Awarded the University of Michigan Press / Humanities, Arts, Science, and Technology Alliance and Collaboratory (HASTAC) publication prize for Notable Work in the Digital Humanities
Winner of the University of Michigan Press / Humanities, Arts, Science, and Technology Alliance and Collaboratory (HASTAC) Prize for Notable Work in the Digital Humanities
In the age of digital communications, it can be difficult to imagine a time when the meaning and imagery of stamps was politically volatile. While millions of Americans collected stamps from the 1880s to the 1940s, Stamping American Memory is the first scholarly examination of stamp collecting culture and how stamps enabled citizens to engage their federal government in conversations about national life in early-twentieth-century America. By examining the civic conversations that emerged around stamp subjects and imagery, this work brings to light the role that these underexamined historical artifacts have played in carrying political messages.
Sheila A. Brennan crafts a fresh synthesis that explores how the US postal service shaped Americans’ concepts of national belonging, citizenship, and race through its commemorative stamp program. Designed to be saved as souvenirs, commemoratives circulated widely and stood as miniature memorials to carefully selected snapshots from the American past that also served the political needs of small interest groups. Stamping American Memory brings together the histories of the US postal service and the federal government, collecting, and philately through the lenses of material culture and memory to make a significant contribution to our understanding of this period in American history.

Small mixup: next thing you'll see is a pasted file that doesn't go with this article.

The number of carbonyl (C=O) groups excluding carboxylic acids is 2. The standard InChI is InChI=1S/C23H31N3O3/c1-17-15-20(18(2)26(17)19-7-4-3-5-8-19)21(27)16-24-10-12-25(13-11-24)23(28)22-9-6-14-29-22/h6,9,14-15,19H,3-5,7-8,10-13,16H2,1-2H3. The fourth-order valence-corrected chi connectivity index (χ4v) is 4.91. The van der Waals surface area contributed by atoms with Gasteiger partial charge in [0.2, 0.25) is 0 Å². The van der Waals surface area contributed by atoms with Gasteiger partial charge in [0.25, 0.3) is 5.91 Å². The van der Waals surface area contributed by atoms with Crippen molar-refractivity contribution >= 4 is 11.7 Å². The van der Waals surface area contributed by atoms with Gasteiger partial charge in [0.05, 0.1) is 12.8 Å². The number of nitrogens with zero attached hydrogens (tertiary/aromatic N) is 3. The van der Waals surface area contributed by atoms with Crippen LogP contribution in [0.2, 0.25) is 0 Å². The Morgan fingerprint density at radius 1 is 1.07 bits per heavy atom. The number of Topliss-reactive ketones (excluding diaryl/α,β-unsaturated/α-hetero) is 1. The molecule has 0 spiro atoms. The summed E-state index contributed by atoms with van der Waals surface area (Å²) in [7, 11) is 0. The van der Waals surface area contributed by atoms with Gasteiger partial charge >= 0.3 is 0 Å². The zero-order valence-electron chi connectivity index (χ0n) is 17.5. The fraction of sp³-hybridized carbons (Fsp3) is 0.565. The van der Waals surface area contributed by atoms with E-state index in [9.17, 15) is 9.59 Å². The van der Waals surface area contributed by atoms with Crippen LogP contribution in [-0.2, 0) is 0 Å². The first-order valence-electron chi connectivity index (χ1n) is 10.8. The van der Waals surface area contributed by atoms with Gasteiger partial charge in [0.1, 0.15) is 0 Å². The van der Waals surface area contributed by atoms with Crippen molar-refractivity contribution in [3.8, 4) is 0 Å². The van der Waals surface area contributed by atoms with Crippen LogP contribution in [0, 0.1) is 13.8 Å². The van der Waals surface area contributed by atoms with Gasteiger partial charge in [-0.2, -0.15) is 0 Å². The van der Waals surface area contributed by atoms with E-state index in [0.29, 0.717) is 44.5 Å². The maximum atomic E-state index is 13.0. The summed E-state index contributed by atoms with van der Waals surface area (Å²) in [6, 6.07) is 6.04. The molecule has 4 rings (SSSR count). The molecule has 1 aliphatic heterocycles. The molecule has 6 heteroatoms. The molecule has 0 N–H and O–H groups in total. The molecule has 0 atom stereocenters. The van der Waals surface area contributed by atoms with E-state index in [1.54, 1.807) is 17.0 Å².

Sheila A. Brennan is a digital public historian living in Arlington, VA.
Cover: Pilgrim Tercentenary, two cents, 1920 (left) and National Recovery Act issue, 1933 (right). Courtesy Smithsonian National Postal Museum Collection.
“… addresses a neglected aspect of American cultural history that will appeal not only to academic scholars across disciplines and fields but also the general public, including the dedicated community of philatelists.”
—Julie Thompson Klein, Author of Interdisciplining Digital Humanities